Curtis McRae opens a half-empty grain bin and picks up a handful of seeds.
“It’s not pretty canola,” he jokes.
The farmer from St. Andrews, Man., only managed to grow half the canola he expected this year. All of his grain crops suffered as the Prairies were battered by months of drought.
“They got dry enough that they stopped growing. That was something we haven’t seen,” he said in an interview with CBC last week. “Throughout the season we knew we were in trouble.”
The latest numbers from Statistics Canada show he’s not alone.
This summer’s drought drove down crop yields for the entire country, the federal agency says. Several major grains grown in Western Canada had the largest yearly yield decrease on record.
Canola production fell 35.4 per cent nationally, and wheat production was down 38.5 per cent, according to data released earlier this month.
Soybean production for the country as a whole was down 1.4 per cent, but in Manitoba, where the drought was the most severe, soybean yields fell 17.1 per cent. Barley and oat production also dropped significantly.
Worst drought in ’50 to 60 years’
For McRae, whose farm is just north of Winnipeg, the little precipitation that might have saved his thirsty soybean crop arrived as hail, wiping out that crop along with his wheat. He had to claim crop insurance on almost all of his fields.
“This drought is the worst in 50 to 60 years,” said Trevor Hadwen, an agroclimate specialist with Agriculture and Agri-food Canada, a federal department that provides advice to farmers to better handle extreme weather.
“It was all the way back to 1961 before we can see something even comparable.”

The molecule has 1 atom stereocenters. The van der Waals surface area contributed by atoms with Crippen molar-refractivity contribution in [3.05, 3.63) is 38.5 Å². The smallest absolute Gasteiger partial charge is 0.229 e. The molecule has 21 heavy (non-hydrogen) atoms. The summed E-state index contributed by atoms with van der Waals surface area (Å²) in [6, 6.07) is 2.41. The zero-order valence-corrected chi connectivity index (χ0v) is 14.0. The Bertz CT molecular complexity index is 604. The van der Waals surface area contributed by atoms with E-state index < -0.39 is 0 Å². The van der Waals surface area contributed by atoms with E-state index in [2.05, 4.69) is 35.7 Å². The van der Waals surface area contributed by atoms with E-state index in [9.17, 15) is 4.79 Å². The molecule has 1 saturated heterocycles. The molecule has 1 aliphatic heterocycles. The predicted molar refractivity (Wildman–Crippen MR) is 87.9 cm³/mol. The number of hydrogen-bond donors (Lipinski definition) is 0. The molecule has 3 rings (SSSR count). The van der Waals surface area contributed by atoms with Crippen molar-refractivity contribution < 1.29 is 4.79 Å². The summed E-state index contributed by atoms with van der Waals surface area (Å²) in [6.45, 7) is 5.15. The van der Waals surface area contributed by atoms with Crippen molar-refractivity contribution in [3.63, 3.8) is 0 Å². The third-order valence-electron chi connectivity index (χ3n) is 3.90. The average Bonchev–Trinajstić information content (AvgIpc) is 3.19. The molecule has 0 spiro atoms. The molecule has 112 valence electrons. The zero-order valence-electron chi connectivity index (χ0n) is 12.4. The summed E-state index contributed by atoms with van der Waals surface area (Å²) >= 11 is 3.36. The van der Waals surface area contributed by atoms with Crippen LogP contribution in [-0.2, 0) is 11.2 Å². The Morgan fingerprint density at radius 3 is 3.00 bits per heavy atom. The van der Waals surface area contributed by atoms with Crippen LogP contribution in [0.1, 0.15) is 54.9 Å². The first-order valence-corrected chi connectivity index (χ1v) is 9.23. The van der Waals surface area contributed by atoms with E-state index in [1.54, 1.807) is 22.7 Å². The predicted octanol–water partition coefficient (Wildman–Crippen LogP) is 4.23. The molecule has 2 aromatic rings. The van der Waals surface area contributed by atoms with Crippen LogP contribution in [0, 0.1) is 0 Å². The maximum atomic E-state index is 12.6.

While drought is a normal occurrence in Western Canada, it is becoming more widespread and severe, Hadwen said. This summer’s dry spell stretched from Vancouver Island to northwestern Ontario.
Yields could have been even worse, he said, had it not been for improvements in farming practices.
“That’s a benefit to all their management practices — the science that goes into plant breeding and the varieties that are available to to producers this year,” he said.
Even with farmers doing all they could to get the most out of their crops, though, they were working with increasingly dry soil.
The 2021 growing season was particularly fraught on the Prairies, especially in Manitoba, because it followed a number of dry years.
Manitoba needs above-average precipitation this winter and spring to make up for that, Hadwen said.
So far, that hasn’t been the case.
‘Hotter, drier and more fiery Prairies’
On the Prairies, 99 per cent of agricultural land is still either “abnormally dry” or in a drought situation, according to the November report from the Canadian Drought Monitor.
It’s a sign that climate change is having an immediate impact on Canada’s agriculture system, according to the executive director of the University of Winnipeg’s Prairie Climate Centre.
“The models, the science, are playing out in real time,” said Ian Mauro, an associate professor with the university’s geography department. “This is serious stuff.”
While it can be difficult to immediately draw a direct connection between climate change and a specific weather event, the drought is exactly what climate experts have warned about, Mauro said.
The science indicates this is exactly what you would expect to happen due to climate change.– Ian Mauro, Prairie Climate Centre, University of Winnipeg
“We can absolutely say that the science indicates that this is exactly what you would expect to happen due to climate change,” he said.
“The science … shows that we’re going to have a hotter, drier and more fiery Prairies,” he said. A worst-case scenario is the drought continuing year after year.
A silver lining for farmers like Curtis McRae is that the poor growing season led to a higher price for canola.
Still, he says he’s cut his budget, holding off on buying any farm equipment and instead prepping fertilizer for next year’s crop.
“I don’t think you can ever break a farmer’s hope.”
Read the Statistics Canada report: